Half of Filipino Catholics Don't Wed in Church
|Oct 16, 2012|
More than half of Filipino Catholics have not married under Catholic rites, according to a survey conducted by the Catholic Church-run station Radio Veritas, a figure that a church monsignor described as “very alarming.”
It is uncertain if the survey, which the radio station called a “truth survey,” demonstrates the diminishing hold that the church has on the Filipino population. According to the radio station, many couples forsake a church wedding because of the expense of the ceremony. The original survey, in Tagalog, can be found here.
Certainly the Philippines remains a deeply Catholic country, with 81 percent of the people identifying themselves with the faith according to the International Religious Freedom Report 2004 by the U S State Department’s Bureau of Democracy, Human Rights, and Labor. However, the results do appear to give some indication of the church’s real influence at the grassroots and suggests that half of those who said they weren’t married in a church were not married at all, even in civil ceremonies, which fits with statistics that show 20 percent of the country’s births are out of wedlock.
The Bishops Conference of the Philippines is involved in a last-ditch effort to block a bid by the administration of Benigno S. Aquino III to push through a long-stalled reproductive health bill that would make birth control devices available to Filipino families. The Bishops’ Conference has denounced Aquino for his support of the measure, making it a test of both his power and the church’s.
Certainly the Filipino church has faced challenges to its image. The bishops were hit by a major scandal two years ago in the so-called Pajaros for Priests episode in which the church hierarchy received SUVs from disgraced former President Arroyo and paid her back by supporting congressmen who thwarted impeachment bids against her.
Then, earlier this year, the Rev. Cristobal Garcia, one of the most prominent faces of the church in Cebu, was exposed as having been expelled by the Dominican order in Los Angeles after a nun told police an altar boy had been found in his bed in the rectory. Having fled back to the Philippines, Garcia has since been named a monsignor at the Society of the Angel of Peace in a village outside Cebu, where he oversees a chapel, a children’s Sunday school program and a squad of altar boys.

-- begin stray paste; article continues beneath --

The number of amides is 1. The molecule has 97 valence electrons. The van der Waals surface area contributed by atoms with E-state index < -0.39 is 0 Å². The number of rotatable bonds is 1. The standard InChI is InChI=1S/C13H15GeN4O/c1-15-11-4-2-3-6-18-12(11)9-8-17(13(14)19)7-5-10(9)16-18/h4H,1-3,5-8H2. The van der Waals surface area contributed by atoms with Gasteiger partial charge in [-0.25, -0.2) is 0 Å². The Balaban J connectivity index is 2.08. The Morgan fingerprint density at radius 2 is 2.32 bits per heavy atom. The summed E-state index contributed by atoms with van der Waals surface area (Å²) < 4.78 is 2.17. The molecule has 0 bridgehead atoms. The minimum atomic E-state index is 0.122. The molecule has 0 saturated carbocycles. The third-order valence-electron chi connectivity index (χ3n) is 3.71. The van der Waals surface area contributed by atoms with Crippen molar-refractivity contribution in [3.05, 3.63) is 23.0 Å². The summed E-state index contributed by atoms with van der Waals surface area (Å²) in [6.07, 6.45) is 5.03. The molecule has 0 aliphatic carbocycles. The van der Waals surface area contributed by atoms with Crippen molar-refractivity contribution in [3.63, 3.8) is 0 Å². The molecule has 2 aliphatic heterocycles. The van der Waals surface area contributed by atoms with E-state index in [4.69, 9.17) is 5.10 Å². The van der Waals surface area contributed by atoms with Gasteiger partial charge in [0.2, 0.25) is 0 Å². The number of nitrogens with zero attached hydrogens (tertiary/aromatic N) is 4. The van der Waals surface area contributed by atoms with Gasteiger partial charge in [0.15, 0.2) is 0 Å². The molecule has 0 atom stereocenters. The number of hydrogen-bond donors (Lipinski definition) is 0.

This particular bill has been in the works for two years although other versions have been around for at least 15 years, stymied by the opposition of the church, which has brought its power to bear to defeat lawmakers who sponsored them. Opinion surveys suggest that the majority of Filipinos favor the bill, and Aquino’s current high popularity should help its passage. But opposition remains formidable. The legislature’s primary mission for this session is to pass an annual budget, and the reproductive health bill may have been shifted to the back burner.
Although contraceptive devices are widely used in the Philippines, particularly by the more prosperous classes, poorer families mostly still have several children, giving the Philippines the highest fertility rate in Asia east of Afghanistan – an average of 3.1 births per woman of fertile age. High population growth – 35 percent of the population is under 15 – is often cited as the reason why per capita income growth in the Philippine has lagged far behind that of neighboring countries such as Thailand and Indonesia.
Some 2,500 respondents from 85 archdioceses and dioceses covering all 17 church regions participated in the radio station’s survey, called “The Filipino Catholicity.”
The results showed that 50.2 percent of those surveyed had no answer when asked if they were married in churches, while 7.5 percent openly admitted that they were not married. Only 42.3 percent of the couples replied that they had married in a Catholic ceremony
Sociology Professor Clifford Sorita was quoted as saying he believes the 50.2 percent of those who answered “NA” were not married but were reluctant to admit that they were living together out of wedlock.
“For Filipinos, if you are married why would you not say that you are married… They are embarrassed, they are not comfortable. They would rather hide in anonymity and not answer the question directly,” he said.
Catholic Bishops Conference of the Philippines’ (CBCP) media office director Msgr. Pedro Quitorio III told the media that the results of the survey were “very alarming.”
“The Catholic Church would have to focus on this problem. This is a serious problem and we have to do something,” he said. Bishop Teodoro Bacani, vice chair emeritus of the bishops’ Episcopal Commission on Doctrine of the Faith said in a statement that the survey results showed the need for an apostolate (mission of an apostle) to get Catholic couples to wed in the Church.
“For the foundation of the Christian family is Christian marriage. You cannot form Christian families without Christian marriage,” Bacani said.
He said he also suspects that a portion of the 7.5 percent of those who admitted they were not married might have wed in civil rites or were living together and thus might even add to the number of Catholic couples who were not wed in churches.
Sorita told the media that in the survey, civil marriage was not considered a marriage at all “because the precept is that you have to be married in a church.”